Thursday, 30 July 2009


In many ways, The Draining Lake is my favorite of Arnaldur Indridason's Erlendur novels, and the most ambitious. The discovery of a corpse found buried in the eponymous lake, with an outdated Soviet radio transmitter weighing it down, starts an investigation whose roots go back to the heyday of the cold war, when Iceland was (before the Fischer-Spassky chess match put it firmly on the map) a backward island important to both sides only because of the American airbase at Keflavik.

There are distinct echoes in this novel of Halldor Laxness' The Atom Station, with the echoes of geopolitics rebounding on the narrow world-view of Icelanders, and Indridason, while not revealing who the corpse is, tells its back story convincingly, the tale of committed Icelandic communists studying in East Germany in the mid-fifties, of naiveté in both politics and love, and ultimate disillusionment. That story is portrayed convincingly, with young Tomas' idealism tinting the narrative, and we, the audience, knowing better.

Meanwhile, the investigation of the corpse shows Erlendur and his team at their most persistent, especially as they deal with the diplomats from the US and the 'new' Germany. There is a wonderful scene where the German ambassador explains that Iceland is seen as 'the back end of the world' in terms of diplomatic service, and when he proves less than forthcoming, an irritated Erlendur finally asks her 'what did you do wrong?' and when she doesn't understand, asks 'why were you sent to the arsehole of the world'. When his colleagues later chastise him, Erlendur lights up a smoke as says 'this arsehole-of-the-world stuff gets on my nerves'.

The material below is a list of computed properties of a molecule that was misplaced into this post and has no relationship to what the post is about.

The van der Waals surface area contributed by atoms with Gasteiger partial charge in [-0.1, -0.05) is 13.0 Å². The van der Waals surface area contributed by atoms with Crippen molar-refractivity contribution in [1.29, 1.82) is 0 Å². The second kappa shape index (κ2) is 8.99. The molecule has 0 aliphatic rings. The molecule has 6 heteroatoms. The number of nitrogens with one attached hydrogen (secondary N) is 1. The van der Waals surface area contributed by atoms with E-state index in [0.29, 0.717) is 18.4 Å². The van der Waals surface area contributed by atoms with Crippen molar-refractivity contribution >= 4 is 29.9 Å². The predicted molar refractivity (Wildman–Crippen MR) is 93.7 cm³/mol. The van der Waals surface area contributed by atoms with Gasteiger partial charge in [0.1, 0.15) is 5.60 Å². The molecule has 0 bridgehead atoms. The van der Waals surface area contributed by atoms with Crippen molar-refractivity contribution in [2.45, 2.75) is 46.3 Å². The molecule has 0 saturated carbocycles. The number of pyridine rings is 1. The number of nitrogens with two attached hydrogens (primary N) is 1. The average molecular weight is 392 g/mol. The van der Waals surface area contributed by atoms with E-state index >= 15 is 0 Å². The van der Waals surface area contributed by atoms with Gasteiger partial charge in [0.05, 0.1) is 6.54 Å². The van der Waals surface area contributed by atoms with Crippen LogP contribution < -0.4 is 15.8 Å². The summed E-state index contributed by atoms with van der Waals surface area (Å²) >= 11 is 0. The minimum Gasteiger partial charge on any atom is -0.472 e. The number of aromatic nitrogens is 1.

Of course that isn't all that gets on his nerves. The troubles with his drug-addicted daughter, and the distance of his relationship with his son, provide a counterpoint to the story told in flashback; meanwhile his platonic relationship with Valdegur, which began in Voices, is causing her husband to telephone him with threats. Erlendur is haunted by his lost brother, and there is in this novel a palpable sense of the isolation of Icelanders in the almost hermetically closed society of the small, cold island. This was part of the theme of Jar City, but here it is developed with the contrast of the enforced repression of the GDR, not that they are parallels, but each comments on the other: particularly when Oli, the young cop, reveals a strong conservative bent. If Hanning Mankell thought of Wallander as being about the anxiety of modern Swedish society, you could very much make the case that Indriason is following in his footsteps. But the wallander novels set outside Sweden are, to my mind, Mankell's least successful; Indridason's venture to East Germany works better, and makes Erlendur more compelling as a result.

The Draining Lake
Arnaldur Indridason, translated by Bernard Scudder
Vintage, 2008, £6.99 ISBN 9780099494140


Ali Karim said...

I love his work, all of his books, but I have a soft spot for JAR CITY [aka TAINTED BLOOD] the first I read - and the film's pretty good too

Great Post


Michael Carlson said...

Agreed! the film is very good indeed and it is a fine book